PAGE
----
Power up Industry 4.0 with 5G standalone dedicated networks trial kits
The era of Industry 4.0 and 5G is here, and with it comes a new range of possibilities for factories, warehouses, mining, ports and more as it enables better connectivity for digital transformation. A recent report from ABI Research, commissioned by Ericsson, describes a potential gross margin boost of 5% to 13% over five years for factories and warehouses that move to dedicated (also referred to as private or non-public) cellular networks. So, industrial companies need to ask themselves if they can truly afford to remain on the sidelines and watch the competition advance down the field, or if they’re going to get ahead of it with early access to a 5G dedicated network.
The need for 5G dedicated networks
Although industrial Ethernet is the backbone of most factories and warehouses, wireless connectivity is gaining traction as dedicated cellular networks are providing greater mobility, reliability, and deterministic networking. Industry 4.0 and 5G will enable applications like condition-based monitoring, asset tracking, and mobile robots.
Dedicated cellular networks are well suited to meet a variety of needs for Industry 4.0. including reliable coverage, predictable connectivity, and mobility for enterprise Industry Internet of Things (IIoT) use cases. Dedicated cellular networks support high and low-data requirements, giving users full control and security of their data.
Currently, the use of dedicated LTE networks in factories and warehouses supports the deployment and connection of an increasing number of devices and applications with different bandwidth requirements. Dedicated LTE is a wise first step towards 5G, allowing enterprises to gather experience in managing cellular networks.
There are tremendous advantages for enterprises that deploy 5G technology by means of a dedicated cellular network to optimize their industrial sites. In smart factories alone, ABI Research estimates that over 4.3 billion wireless modules will be deployed to enable over $1 trillion USD in production value by 2030.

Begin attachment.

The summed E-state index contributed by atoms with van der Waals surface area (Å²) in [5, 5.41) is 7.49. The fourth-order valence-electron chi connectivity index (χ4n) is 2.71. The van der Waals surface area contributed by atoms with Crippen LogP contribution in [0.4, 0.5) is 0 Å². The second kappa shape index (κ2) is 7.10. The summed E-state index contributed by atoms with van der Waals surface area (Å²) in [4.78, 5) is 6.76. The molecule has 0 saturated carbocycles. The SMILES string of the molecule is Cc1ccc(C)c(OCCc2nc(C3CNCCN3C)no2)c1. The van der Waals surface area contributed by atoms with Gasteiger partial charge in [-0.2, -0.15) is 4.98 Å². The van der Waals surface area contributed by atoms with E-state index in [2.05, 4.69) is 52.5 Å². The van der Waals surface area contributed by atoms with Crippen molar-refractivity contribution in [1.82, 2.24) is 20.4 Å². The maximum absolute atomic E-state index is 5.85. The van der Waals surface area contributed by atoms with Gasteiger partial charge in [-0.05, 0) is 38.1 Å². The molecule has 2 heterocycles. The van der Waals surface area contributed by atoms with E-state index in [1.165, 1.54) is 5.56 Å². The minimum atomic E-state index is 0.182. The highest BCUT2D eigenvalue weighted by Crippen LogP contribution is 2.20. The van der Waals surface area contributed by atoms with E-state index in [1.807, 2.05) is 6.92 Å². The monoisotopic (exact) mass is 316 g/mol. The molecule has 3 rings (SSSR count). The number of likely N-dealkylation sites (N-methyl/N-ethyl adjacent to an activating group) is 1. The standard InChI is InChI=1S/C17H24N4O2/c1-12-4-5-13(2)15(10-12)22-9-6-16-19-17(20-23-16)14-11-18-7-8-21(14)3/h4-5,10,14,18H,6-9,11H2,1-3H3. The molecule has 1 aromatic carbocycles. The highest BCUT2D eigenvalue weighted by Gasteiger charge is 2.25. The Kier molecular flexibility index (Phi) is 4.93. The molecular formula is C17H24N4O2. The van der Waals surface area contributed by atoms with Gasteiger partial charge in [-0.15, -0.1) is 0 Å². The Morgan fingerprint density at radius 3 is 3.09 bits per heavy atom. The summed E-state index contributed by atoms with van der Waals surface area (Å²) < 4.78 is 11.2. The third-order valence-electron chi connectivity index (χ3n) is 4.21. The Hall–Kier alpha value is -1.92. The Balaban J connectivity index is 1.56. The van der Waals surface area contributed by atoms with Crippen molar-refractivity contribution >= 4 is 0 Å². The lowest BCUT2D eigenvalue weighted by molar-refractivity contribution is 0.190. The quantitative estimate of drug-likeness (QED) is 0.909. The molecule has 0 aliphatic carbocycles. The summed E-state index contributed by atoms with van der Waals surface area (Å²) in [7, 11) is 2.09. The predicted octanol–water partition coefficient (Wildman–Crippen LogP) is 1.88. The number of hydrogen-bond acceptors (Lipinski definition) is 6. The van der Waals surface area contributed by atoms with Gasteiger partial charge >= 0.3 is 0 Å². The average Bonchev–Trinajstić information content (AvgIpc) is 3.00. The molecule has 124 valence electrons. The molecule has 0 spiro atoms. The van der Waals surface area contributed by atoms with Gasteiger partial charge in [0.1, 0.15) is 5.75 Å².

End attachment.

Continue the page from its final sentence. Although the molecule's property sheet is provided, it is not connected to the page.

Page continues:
5G Standalone (SA) versus 5G Non-Standalone (NSA)
There are two architectures for 5G: standalone (SA) and non-standalone (NSA).
Currently, most commercial 5G deployments in public networks are based on 5G NSA technology which uses existing LTE radio access for signaling between devices and the network, and Evolved Packet Core (EPC) networks which are enhanced to support 5G NSA. This approach allows new 5G radio technology to be introduced quickly while maximizing the reuse of existing 4G networks.
However, this reliance on 4G is also an obstacle to unlocking 5G’s full potential. An enterprise that wants a 5G dedicated network to better enable a smart factory, warehouse or other industrial facility, does not want the 5G network to be dependent on an existing 4G network. 5G SA is the ultimate target architecture for 5G. It simplifies the radio network architecture and enables new features introduced with the 5G Core.
Staying ahead of the competition with 5G standalone
Industries that get a jump on deploying dedicated networks based on 5G standalone technology will also get ahead of their competitors with first-mover advantage.
To enable a smooth transition to 5G for industries, Ericsson provides dedicated network 5G SA trial kits. Early access to a 5G SA trial system will allow enterprises to gain a significant advantage over the competition. Learn more about Ericsson’s trial kits here and watch this demo video in which Antje Williams, SVP 5G Campus Networks, Deutsche Telekom and Joe Wilke, Head of Center of Excellence for Industry 4.0, Ericsson are presenting a demo of an AGV (autonomous guided vehicle) that is connected to the 5G standalone network in a production hall.
Sep 21, 2023
Industry 4.0, Digital transformation, Private Networks
Sep 04, 2023
IoT, Digital transformation, Industry 4.0
Jun 16, 2020 |Report
5G, Research, Networks
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